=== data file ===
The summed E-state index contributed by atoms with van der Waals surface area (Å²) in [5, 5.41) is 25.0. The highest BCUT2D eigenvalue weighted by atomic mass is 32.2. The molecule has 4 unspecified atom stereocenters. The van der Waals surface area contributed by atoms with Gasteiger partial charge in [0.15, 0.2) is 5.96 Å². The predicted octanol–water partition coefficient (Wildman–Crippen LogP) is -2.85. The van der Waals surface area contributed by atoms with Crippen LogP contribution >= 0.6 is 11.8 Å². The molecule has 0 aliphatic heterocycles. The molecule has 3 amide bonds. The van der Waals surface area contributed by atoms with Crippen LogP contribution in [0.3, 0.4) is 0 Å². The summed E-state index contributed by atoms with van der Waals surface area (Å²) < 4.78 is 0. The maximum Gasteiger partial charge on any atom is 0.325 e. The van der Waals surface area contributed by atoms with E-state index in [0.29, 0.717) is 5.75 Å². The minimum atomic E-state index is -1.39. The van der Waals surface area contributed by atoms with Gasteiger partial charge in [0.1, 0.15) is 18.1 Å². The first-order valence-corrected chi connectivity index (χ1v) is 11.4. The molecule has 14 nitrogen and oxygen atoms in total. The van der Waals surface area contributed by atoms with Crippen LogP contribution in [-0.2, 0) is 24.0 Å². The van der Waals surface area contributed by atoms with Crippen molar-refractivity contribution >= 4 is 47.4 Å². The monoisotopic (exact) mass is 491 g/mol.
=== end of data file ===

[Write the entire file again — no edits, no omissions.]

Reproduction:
The summed E-state index contributed by atoms with van der Waals surface area (Å²) in [5, 5.41) is 25.0. The highest BCUT2D eigenvalue weighted by atomic mass is 32.2. The molecule has 4 unspecified atom stereocenters. The van der Waals surface area contributed by atoms with Gasteiger partial charge in [0.15, 0.2) is 5.96 Å². The predicted octanol–water partition coefficient (Wildman–Crippen LogP) is -2.85. The van der Waals surface area contributed by atoms with Crippen LogP contribution >= 0.6 is 11.8 Å². The molecule has 0 aliphatic heterocycles. The molecule has 3 amide bonds. The van der Waals surface area contributed by atoms with Crippen LogP contribution in [0.3, 0.4) is 0 Å². The summed E-state index contributed by atoms with van der Waals surface area (Å²) < 4.78 is 0. The maximum Gasteiger partial charge on any atom is 0.325 e. The van der Waals surface area contributed by atoms with E-state index in [0.29, 0.717) is 5.75 Å². The minimum atomic E-state index is -1.39. The van der Waals surface area contributed by atoms with Gasteiger partial charge in [0.1, 0.15) is 18.1 Å². The first-order valence-corrected chi connectivity index (χ1v) is 11.4. The molecule has 14 nitrogen and oxygen atoms in total. The van der Waals surface area contributed by atoms with Crippen LogP contribution in [-0.2, 0) is 24.0 Å². The van der Waals surface area contributed by atoms with Crippen molar-refractivity contribution >= 4 is 47.4 Å². The monoisotopic (exact) mass is 491 g/mol.